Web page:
2. “Address of the Colored State Convention to the People of the State Illinois,” Chicago Tribune, Oct. 14, 1853. For the convention minutes and address see “Proceedings of the First Convention of the Colored Citizens of the State of Illinois, Convened at the City of Chicago, Thursday, Friday and Saturday, October 6th, 7th and 8th, 1853,” Colored Conventions Project Digital Records, accessed Nov. 18, 2021,
  3. “Illinois Convention,” Frederick Douglass’ Paper, Nov. 18, 1853.
  4. “African Methodist Church,” Chicago Daily Journal, Nov. 19, 1853.
  5.  “Proceedings of the First Convention of the Colored Citizens of the State of Illinois,” typescript, 60; “Chicago,” Frederick Douglass’ Paper, Nov. 18, 1853. See also Roger D. Bridges, “Antebellum Struggle for Citizenship,” Journal of the Illinois State Historical Society 108, no. 3-4 (Fall/Winter 2015): 296-321.
  6. “Letter from H.O. Wagoner,” Frederick Douglass’ Paper, April 21, 1854.
  7. “Proceedings of the Illinois State Council” [letter of R. H. Cain], Frederick Douglass’ Paper, April 7, 1854.
  8. “Communicated,” Frederick Douglass’ Paper, March 31, 1854.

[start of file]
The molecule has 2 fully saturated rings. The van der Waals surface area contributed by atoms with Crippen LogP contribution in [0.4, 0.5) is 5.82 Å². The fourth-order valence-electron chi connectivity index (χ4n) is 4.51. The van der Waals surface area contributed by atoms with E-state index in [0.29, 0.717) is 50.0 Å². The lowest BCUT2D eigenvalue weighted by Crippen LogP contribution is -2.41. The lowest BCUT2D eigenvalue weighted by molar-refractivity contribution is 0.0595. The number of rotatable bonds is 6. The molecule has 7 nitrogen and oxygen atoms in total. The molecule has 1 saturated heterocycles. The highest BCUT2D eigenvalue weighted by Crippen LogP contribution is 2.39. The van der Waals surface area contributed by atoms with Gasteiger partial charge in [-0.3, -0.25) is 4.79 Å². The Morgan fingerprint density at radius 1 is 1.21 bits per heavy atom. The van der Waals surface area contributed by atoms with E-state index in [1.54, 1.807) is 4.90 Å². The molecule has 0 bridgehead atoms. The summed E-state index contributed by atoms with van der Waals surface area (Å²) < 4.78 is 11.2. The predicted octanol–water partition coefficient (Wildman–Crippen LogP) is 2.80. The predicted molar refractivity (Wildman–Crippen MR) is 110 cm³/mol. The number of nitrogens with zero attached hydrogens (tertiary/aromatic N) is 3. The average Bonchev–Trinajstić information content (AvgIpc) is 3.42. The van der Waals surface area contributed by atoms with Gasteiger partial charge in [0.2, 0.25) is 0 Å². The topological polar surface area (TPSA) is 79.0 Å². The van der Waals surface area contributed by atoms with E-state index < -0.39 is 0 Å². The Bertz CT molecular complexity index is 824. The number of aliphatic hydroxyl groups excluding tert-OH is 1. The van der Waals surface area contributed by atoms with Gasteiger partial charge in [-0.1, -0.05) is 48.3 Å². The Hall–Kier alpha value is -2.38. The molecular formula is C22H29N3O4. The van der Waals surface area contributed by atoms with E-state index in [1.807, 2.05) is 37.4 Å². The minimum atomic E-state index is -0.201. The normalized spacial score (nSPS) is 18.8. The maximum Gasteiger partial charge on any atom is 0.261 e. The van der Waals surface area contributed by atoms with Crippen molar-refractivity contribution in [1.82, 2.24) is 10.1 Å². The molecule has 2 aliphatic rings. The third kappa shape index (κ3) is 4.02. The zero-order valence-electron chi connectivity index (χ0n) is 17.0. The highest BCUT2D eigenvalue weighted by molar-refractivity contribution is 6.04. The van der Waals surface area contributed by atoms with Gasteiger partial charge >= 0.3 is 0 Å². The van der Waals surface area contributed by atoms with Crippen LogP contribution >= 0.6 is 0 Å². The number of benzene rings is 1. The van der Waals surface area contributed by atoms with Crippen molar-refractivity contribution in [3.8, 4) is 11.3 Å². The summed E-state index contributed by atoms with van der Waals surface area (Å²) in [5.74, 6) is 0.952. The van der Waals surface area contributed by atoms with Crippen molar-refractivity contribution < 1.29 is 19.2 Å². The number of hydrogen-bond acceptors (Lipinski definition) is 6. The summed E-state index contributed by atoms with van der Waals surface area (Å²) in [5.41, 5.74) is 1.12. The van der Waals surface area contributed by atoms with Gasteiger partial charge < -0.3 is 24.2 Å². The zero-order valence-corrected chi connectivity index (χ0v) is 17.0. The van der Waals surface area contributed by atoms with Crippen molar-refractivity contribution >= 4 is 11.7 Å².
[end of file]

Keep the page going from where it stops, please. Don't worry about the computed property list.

9. “Industrial College,” Frederick Douglass’ Paper, May 25, 1855.
  10. “Proceedings of the State Convention of Colored Citizens of the State of Illinois, held in the city of Alton, Nov. 13th, 14th and 15th, 1856,” Colored Conventions Project Digital Records, accessed Nov. 17, 2021,, 12-13.
  11. “Proceedings of the State Convention . . . held in the city of Alton,” 13-14.
  12. “Letter from Chicago,” Christian Recorder, Feb. 25, 1865.
  13. “Letter from Chicago”; “Letter from Springfield, Ills.,” Christian Recorder, Feb. 18, 1865; “Jubilee Over the Repeal of the Black Laws,” Christian Recorder, March 4, 1865.
  14. Charles A. Gliozzo, “John Jones: A Study of a Black Chicagoan,” Illinois Historical Journal 80 (Autumn 1987), 179.